A pledge to stamp out one of the biggest scourges of the Middle East's charter operators - the illegal grey market - within three years has been made on the eve of MEBA.

At a conference kicking off the show yesterday, the heads of two local operators - Mark Pierotti of Al Jaber Aviation and Dave Edwards of Gama Aviation - agreed to work with Middle East Business Aviation Association founder Ali Al Naqbi in an action group aimed at finally eradicating a problem the industry has grumbled about for years.

Speaking at the Middle East Business Aviation Conference at The Address hotel, Dubai Marina, Pierotti said the grey, or black market - where owners of privately-registered jets illegally operate them on revenue service - accounted for his company recording smaller revenue growth this year than he had expected.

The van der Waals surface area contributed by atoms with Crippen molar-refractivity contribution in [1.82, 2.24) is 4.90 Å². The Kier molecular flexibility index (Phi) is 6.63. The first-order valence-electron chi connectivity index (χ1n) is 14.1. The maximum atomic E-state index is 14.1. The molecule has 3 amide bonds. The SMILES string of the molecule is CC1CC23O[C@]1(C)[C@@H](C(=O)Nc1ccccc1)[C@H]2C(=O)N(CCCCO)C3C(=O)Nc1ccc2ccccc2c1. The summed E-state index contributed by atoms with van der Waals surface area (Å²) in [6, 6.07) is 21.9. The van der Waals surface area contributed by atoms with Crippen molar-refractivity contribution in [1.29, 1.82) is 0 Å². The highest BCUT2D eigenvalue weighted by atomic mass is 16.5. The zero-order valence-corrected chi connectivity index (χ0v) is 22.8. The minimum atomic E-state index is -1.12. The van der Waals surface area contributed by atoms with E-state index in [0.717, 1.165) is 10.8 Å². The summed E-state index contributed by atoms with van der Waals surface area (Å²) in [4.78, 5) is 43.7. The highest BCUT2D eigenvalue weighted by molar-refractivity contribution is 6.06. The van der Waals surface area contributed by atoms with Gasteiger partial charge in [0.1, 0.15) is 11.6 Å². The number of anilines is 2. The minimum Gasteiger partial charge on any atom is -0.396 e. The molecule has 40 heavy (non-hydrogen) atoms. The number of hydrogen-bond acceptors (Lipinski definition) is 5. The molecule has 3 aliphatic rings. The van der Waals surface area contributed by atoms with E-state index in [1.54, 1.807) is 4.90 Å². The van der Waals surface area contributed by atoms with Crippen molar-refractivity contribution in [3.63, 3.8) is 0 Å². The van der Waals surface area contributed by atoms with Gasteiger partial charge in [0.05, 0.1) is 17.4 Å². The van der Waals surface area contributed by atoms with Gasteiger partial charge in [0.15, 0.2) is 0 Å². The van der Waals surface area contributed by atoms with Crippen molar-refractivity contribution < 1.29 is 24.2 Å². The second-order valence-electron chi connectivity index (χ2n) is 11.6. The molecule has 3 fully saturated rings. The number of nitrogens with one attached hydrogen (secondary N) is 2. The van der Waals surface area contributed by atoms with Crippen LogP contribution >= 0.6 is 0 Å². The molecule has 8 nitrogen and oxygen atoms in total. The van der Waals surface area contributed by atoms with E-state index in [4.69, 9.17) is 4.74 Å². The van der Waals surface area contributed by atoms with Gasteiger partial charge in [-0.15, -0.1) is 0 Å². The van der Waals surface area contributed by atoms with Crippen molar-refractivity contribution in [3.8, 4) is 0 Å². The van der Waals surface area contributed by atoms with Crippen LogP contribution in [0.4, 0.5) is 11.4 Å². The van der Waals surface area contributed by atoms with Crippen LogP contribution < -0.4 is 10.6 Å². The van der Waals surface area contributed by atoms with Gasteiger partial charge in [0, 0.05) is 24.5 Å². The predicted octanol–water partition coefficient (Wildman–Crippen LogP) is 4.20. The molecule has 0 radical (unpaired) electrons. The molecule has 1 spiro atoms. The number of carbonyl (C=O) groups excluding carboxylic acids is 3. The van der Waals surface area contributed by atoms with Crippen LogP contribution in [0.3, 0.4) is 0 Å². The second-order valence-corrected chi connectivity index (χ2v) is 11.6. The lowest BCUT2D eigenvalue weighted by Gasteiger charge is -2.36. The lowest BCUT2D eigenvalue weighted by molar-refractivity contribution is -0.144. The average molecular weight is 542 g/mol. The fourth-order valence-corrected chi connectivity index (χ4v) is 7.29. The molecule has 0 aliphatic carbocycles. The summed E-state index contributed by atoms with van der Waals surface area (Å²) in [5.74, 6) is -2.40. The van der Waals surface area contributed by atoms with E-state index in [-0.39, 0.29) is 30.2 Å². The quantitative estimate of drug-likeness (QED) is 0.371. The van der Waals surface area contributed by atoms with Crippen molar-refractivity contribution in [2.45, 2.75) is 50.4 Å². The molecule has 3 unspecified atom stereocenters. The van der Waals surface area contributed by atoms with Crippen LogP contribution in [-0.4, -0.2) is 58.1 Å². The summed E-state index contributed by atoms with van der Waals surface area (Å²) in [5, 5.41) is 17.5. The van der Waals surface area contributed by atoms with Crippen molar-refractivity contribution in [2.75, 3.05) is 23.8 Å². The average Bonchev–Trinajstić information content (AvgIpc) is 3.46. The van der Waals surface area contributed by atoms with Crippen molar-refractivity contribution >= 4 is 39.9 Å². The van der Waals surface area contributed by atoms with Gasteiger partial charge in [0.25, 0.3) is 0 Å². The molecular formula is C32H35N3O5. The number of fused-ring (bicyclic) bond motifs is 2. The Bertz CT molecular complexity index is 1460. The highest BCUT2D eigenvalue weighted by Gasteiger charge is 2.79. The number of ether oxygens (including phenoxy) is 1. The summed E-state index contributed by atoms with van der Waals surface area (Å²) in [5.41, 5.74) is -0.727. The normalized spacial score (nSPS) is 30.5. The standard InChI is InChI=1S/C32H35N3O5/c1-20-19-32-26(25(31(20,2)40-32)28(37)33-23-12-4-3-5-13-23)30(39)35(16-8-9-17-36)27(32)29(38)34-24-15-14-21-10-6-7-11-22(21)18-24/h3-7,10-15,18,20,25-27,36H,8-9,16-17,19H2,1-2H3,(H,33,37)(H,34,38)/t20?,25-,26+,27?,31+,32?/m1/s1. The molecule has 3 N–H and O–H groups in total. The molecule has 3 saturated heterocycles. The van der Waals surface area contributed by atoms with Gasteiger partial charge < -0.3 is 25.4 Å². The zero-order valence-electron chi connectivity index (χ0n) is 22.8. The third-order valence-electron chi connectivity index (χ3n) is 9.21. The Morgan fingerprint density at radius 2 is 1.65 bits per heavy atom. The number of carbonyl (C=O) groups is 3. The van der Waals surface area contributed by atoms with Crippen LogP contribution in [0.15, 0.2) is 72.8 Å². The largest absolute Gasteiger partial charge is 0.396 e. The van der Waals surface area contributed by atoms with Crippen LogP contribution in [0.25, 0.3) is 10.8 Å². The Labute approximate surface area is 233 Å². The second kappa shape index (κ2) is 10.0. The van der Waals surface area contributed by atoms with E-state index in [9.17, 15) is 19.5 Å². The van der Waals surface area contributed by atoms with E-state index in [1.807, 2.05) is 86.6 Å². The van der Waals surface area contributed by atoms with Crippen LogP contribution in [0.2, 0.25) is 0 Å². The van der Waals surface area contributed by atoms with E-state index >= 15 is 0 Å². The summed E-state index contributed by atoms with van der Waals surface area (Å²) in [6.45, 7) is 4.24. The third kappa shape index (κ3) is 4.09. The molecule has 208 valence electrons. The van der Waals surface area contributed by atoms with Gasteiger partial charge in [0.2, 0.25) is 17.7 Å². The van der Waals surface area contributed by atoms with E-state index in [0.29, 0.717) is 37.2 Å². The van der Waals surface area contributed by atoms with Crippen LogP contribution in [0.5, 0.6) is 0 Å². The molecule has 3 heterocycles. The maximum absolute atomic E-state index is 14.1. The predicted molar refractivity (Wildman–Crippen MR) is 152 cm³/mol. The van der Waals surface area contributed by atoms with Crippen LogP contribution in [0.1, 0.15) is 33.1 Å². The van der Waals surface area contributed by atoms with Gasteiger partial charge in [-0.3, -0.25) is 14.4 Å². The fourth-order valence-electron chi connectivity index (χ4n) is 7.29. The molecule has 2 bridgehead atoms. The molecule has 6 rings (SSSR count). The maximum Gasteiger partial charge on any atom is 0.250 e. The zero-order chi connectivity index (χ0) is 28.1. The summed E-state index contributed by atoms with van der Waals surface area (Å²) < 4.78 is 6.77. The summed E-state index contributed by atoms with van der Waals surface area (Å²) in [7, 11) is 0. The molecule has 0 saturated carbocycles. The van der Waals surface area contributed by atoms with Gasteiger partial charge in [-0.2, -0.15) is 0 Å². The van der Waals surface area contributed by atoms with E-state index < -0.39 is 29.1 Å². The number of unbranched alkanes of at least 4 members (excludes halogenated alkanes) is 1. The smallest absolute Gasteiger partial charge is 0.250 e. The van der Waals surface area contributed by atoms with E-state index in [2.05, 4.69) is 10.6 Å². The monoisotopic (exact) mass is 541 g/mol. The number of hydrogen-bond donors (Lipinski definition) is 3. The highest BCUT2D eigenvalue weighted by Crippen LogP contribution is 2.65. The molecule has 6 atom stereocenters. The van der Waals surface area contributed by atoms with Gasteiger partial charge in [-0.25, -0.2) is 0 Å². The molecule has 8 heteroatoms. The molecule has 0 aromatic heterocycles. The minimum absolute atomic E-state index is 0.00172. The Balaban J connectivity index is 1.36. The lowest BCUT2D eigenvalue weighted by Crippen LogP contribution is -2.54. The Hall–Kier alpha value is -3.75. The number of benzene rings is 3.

He argued that private jets operated under so-called Part 91 regulations were much more relaxed than those for charter services. "They are operated to different standards. There are different fatigue levels for pilots," he said.

"Anyone who assists or facilitates these sorts of flights - brokers or management companies - is not just committing a moral crime but [also] breaking the law," he added.

Edwards said that while educating pilots, regulators, owners and end-users about the problem was important, the biggest difference would be made by the authorities in the Gulf adopting random ramp checks of arriving private aircraft, known in Europe as SAFA (safety assessment of foreign aircraft) inspections.

Aoife O'Sullivan, an aviation lawyer with Gates and Partners, said the region had a "blank canvas" when it came to tackling the problem of the grey market. However, she said, civil aviation authorities needed to be "educated on the approach to take".

James Dowlen of Chartis Insurance warned that owners of aircraft conducting grey market flights were risking invalidating their insurance if there was an accident.

Source: Flight Daily News